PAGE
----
The Social Engineering Toolkit (SET) is a python-driven suite of custom tools which solely focuses on attacking the human element of penetration testing. It’s main purpose is to augment and simulate social-engineering attacks and allow the tester to effectively test how a targeted attack may succeed.
  • UPDATE: Context App Tool v1! –
    Context App Tool or CAT is designed to facilitate manual web application penetration testing for more complex, demanding application testing tasks. It removes some of the more repetitive elements of the testing process, allowing the tester to focus on individual applications, thus enabling them to conduct a much more thorough test.
  • UPDATE: Agnitio v2.0! –
    Agnitio is a tool to help developers and security professionals conduct manual security code reviews in a consistent and repeatable way. It aims to replace the adhoc nature of manualsecurity code review documentation, create an audit trail and reporting.
  • HTTPS Everywhere opens to all –
    The security add-on for Firefox called HTTPS Everywhere (download) that forces HTTPS encryption on numerous popular Web sites has graduated to its first stable release, about a year after it was released into public beta.
  • Metasploit Framework 4.0 Released! –
    It’s been a long road to 4.0. The first 3.0 release was almost 5 years ago and the first release under the Rapid7 banner was almost 2 years ago. Since then, Metasploit has really spread its wings. When 3.0 was released, it was under a EULA-like license with specific restrictions against using it in commercial products.


  • Framebusting-the dual protection core –
    Since the outcome of ClickJacking attacks, framebusting has become the unavoidable part of web application security. Considering the real world scenario, it has been noticed that still the appropriate protections have not been placed in the plethora of websites.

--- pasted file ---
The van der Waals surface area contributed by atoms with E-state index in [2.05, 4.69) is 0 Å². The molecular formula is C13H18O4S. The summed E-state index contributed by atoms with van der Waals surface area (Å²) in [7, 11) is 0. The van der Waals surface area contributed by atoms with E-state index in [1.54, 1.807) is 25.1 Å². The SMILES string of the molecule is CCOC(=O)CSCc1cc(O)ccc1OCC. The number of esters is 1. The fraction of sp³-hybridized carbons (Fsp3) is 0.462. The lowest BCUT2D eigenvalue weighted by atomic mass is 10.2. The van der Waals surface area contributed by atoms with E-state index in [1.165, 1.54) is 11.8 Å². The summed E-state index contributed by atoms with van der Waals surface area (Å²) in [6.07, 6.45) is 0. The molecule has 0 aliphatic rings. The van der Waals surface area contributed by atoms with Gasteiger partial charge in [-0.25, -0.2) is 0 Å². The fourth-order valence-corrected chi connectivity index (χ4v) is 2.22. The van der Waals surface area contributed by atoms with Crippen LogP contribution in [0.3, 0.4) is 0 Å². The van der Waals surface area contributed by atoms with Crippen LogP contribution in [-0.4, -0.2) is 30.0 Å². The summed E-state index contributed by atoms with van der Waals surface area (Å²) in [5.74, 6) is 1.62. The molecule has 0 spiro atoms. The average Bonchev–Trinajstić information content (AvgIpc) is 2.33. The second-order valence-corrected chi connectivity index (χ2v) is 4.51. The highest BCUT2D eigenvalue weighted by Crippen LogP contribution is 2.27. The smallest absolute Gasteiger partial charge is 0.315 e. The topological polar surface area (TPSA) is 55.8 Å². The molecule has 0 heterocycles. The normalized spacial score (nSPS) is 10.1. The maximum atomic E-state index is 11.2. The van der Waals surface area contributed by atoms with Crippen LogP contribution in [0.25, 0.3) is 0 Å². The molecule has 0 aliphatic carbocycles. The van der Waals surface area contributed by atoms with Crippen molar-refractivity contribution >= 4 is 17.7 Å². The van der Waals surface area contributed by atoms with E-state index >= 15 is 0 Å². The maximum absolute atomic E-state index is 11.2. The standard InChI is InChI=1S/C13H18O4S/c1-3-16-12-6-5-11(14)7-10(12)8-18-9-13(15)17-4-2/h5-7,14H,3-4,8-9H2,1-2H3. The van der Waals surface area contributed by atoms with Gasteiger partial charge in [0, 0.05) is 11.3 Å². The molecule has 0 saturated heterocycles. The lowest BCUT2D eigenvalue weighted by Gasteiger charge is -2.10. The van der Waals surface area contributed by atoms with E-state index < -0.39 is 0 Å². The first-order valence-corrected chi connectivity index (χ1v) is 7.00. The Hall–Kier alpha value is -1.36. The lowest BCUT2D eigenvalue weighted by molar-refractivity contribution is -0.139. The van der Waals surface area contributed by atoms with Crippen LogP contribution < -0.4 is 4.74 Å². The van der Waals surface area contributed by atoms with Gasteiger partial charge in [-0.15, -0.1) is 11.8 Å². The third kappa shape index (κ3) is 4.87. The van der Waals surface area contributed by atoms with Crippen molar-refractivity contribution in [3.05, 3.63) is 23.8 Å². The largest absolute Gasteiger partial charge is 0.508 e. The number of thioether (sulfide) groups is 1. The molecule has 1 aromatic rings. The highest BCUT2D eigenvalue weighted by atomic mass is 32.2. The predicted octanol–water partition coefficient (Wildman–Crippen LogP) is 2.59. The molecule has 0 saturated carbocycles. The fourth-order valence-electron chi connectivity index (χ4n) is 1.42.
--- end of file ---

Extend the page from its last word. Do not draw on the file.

• SQL Injection (Primer 1) PHP Escaping And Light Operators –
    This post talks about exploiting the SQL queries with LIKE operator in use. However, this situation and target can be specific in nature but one can use the concept that is discussed below to go after exploiting the SQL injection.
  • Injecting O2 into an .NET Process, in this case IBM Rational AppScan standard –
    Of course that this is just the beginning! Now that we have the full O2 scripting capabilities inside the AppScan .NET process, there is A LOT that can be done (namely the integration with .NET Static Analysis data).
  • John The Ripper Hash Formats –
    John the Ripper is a favourite password cracking tool of many pentesters.  There is plenty of documentation about its command line options. I’ve encountered the following problems using John the Ripper.  These are not problems with the tool itself, but inherent problems with pentesting and password cracking in general.
  • Stuxnet Footprint In Memory With Volatility 2.0 –
    In this blog post, we’ll examine Stuxnet’s footprint in memory using Volatility 2.0. A talk was given at Open Memory Forensics Workshop on this topic (see the online Prezi) and the details will be shared here for anyone who missed it.